Laas Geel: Somaliland’s ancient treasure

Before becoming a writer I worked as an archaeologist, and one of the things that inspired me to choose that profession was the beautiful cave art of Europe–places like Lascaux, Altamira, Chauvet, and so many others.

One of the things that inspired me to go to Somaliland was the recently discovered painted caves of Laas Geel. The paintings are being studied by Sada Mire, Somaliland’s head archaeologist. She dates these paintings to the Neolithic period, when pastoral peoples tended their herds in a landscape that was greener than the dry, stony plain that makes up much of Somaliland nowadays.

The art seems to have been made over time, with some figures painted over earlier ones. Dr. Mire estimates they could be anywhere from 5,000 to 11,000 years old. Dating rock art is extremely difficult, especially since so little has been studied in this region. Dr. Mire is the first ever Somali archaeologist, and one of the first to seriously study the Somali region.

Laas Geel is a little more than an hour drive northeast of the Somaliland capital Hargeisa. Foreigners venturing outside the capital are asked to hire a soldier or policeman to protect them. While this is a mostly peaceful country, the government doesn’t want any bad press, and a couple of foreigners have been killed in recent years. So one fine morning I head out with a hired car, our driver, a Kalashnikov-toting bodyguard, Swedish photojournalist Leo Stolpe, and Ali, Dr. Mire’s assistant from the Department of Antiquities.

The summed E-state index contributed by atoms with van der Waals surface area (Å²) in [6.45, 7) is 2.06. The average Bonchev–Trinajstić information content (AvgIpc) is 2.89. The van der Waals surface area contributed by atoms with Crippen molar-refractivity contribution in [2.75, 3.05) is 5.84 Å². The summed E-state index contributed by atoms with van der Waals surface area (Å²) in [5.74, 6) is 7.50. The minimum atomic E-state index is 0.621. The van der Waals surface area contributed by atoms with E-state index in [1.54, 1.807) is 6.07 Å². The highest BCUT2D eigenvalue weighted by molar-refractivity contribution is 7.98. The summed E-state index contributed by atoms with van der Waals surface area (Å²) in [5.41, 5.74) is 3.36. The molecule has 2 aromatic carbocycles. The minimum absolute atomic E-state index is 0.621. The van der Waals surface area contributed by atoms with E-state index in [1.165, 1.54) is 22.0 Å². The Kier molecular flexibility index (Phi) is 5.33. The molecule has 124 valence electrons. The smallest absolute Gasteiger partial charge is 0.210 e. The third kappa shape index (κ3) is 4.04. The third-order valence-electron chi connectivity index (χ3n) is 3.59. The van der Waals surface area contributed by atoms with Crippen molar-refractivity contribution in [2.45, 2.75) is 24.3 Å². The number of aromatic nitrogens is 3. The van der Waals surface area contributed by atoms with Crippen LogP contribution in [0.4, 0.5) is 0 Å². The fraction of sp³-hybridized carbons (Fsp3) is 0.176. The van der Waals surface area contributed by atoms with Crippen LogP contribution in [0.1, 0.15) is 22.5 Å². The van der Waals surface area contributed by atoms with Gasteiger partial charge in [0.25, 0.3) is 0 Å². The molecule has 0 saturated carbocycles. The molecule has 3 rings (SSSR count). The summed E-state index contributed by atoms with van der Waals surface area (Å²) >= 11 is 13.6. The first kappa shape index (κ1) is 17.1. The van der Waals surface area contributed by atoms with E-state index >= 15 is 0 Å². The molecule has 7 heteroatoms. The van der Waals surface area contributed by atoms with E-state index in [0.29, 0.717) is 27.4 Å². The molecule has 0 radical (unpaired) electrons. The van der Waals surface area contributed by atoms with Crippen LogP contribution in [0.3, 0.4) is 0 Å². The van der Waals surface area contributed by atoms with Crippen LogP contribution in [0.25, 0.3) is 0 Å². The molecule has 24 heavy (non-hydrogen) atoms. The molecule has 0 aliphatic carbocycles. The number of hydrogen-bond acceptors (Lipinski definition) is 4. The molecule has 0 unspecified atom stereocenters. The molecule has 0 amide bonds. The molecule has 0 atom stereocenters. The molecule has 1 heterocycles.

A short drive along a well-paved road and we make our first stop to see some other relics of Somaliland’s past. Right next to the road is a rusting old Soviet-made tank, destroyed during the war of independence. There used to be many more of them scattered around the country but most have been hauled away for scrap. This one remains and has become a local landmark.

Ali is more interested in a rocky hill nearby. He leads us up the slope under a strong mid-morning sun and shows us two heaps of small stones. To the untrained eye they look like nothing, but I can see they aren’t natural.

%Gallery-93102%”What are these? Cairns?” I ask.

“Yes,” Ali replies. “Graves from the pre-Islamic times.”

One of them is about ten feet in diameter and consists of thousands of fist-sized stones. I wonder who is buried here, and what they did to deserve such an expense of labor.

Soon we’re speeding along the highway again. It’s not long before we turn off onto a dirt track. The Landcruiser jolts and crashes across deep pits and humps. Through the scrub we can see a herd of camels and the low dome of a nomad’s hut. It’s taken less than a minute to leave the twenty-first century behind. After a short ride we make it to a gate. Beyond is a small concrete building and behind that is a rocky hill. We’re here.

The Department of Antiquities doesn’t have much money, so one of the most impressive rock art sites in the world has no grandiose museum, no visitor’s center, not even a guy selling tickets. Well, we do have to pay to get enter, but we don’t get a ticket. Considering the precarious situation this unrecognized nation is in and the long list of important projects it needs to fund, it’s a small miracle there’s a Department of Antiquities at all.